Need help?

Understanding App Store Fees & How To Avoid It

After your business has successfully developed an app, what do you do next? You need a channel with low barrier entry to bring in more customers to your app. The App Store is Apple’s digital distribution platform made for this very purpose. It was initially developed for their mobile apps. Now, there are different versions of the App Store for macOS, tvOS, and watchOS as well. Users can browse and download apps on the App Store. However, the App Store can only host apps developed with Apple’s software development kit. Developers that make applications for the App Store can monetize their applications in various ways. Applications can range from free, paid, and free with in-app purchases. In the mind of the customer, AppStore is known for its security features and flawless user experience. Since the App Store is part of the Apple ecosystem, it offers the same benefits to developers and users as it does to its own line of products.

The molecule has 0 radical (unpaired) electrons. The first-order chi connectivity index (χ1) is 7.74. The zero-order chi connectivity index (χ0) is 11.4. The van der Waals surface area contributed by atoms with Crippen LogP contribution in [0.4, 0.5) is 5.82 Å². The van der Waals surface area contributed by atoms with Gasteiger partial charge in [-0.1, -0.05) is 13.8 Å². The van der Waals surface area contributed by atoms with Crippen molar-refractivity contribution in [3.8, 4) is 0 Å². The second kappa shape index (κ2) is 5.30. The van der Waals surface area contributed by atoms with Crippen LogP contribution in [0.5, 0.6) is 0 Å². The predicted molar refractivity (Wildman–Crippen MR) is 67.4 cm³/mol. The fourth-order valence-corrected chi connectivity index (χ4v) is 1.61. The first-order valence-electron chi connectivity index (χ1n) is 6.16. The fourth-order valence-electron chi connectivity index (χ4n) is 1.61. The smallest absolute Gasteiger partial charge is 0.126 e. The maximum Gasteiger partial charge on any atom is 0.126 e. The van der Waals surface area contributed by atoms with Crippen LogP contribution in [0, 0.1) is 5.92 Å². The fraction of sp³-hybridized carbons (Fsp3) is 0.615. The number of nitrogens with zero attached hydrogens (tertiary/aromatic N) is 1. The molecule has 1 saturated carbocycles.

When you create a developer account with Apple, you are charged an annual app store fee of $99. New developers also assume that they will get 100% of the income from app sales, but this is not true. If you sell an app priced at $0.99, your share will be about $69.3. The rest of the money goes to the App Store. The store’s cut is based on a percentage that differs based on types of apps. This could sometimes lead to the question- Why so high?

Check Out What It Takes To Build A Successful App Here

How Do App Store Charges Work?